A four-block stretch of Nostrand Avenue is zoned C4-3, a regional commercial district where uses such as specialty and department stores that serve a larger area and generate more activity than a local retail area are allowed. The C4-3 district regulations permit commercial uses up to 3.4 FAR, with the R6 regulations, as discussed above, applying to residential and community facility uses. There is no height limit and building envelopes are governed by a sky exposure plane Non-residential parking requirements vary by use.


A C8-2 zoning district is mapped on portions of two blocks at the southern tip of Bedford Avenue between Eastern Parkway and Lincoln Place. C8-2 districts bridge commercial and manufacturing districts and are mapped mainly along major arterials. The C8-2 district regulations allow all commercial uses, including automotive and other heavy commercial services, up to 2.0 FAR or 4.8 FAR for community facility or mixed commercial and community facility uses. New residential uses are not permitted in C8-2 districts and performance standards apply to commercial uses.  Building heights are governed by a sky exposure plane. Off-street parking requirements vary with use, but are generally substantial for automotive uses.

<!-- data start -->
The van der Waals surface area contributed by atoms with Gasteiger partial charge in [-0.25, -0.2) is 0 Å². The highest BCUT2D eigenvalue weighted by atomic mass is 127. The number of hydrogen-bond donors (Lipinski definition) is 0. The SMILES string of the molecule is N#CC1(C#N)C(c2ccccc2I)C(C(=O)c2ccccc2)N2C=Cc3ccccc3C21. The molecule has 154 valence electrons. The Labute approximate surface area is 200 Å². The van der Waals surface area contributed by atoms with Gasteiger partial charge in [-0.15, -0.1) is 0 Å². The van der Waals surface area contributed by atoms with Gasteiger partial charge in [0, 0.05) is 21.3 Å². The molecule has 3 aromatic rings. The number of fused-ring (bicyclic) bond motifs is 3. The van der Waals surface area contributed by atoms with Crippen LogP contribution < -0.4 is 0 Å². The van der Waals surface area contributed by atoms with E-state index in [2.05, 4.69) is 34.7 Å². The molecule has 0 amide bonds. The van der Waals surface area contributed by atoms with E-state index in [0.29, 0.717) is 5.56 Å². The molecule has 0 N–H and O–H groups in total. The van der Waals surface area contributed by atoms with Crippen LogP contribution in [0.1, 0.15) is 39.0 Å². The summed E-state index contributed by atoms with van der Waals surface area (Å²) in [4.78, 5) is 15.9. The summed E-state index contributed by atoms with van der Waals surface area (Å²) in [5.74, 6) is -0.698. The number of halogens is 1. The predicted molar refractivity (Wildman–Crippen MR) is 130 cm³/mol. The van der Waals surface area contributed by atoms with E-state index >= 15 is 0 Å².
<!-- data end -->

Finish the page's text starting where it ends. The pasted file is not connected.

C1-3 and C2-3 Overlays

Commercial overlays permit local commercial retail uses along Franklin Avenue and parts of Nostrand, Bedford, and Rogers avenues and on one block front along Classon Avenue.  C1-3 commercial districts allow small-scale retail and service shops needed in residential neighborhoods. C2-3 commercial districts allow a slightly broader range of service uses, such as funeral homes and repair services. In R6 districts, the commercial FAR can be up to 2.0.


Overview | Existing Context and Zoning | Proposed Zoning | Public Review

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Brief explanations of terms in green italics can be viewed by clicking on the term. Words and phrases followed by an asterisk (*) are defined terms in the Zoning Resolution, primarily in Section 12-10. Consult the Zoning Resolution for the official and legally binding definitions of these words and phrases.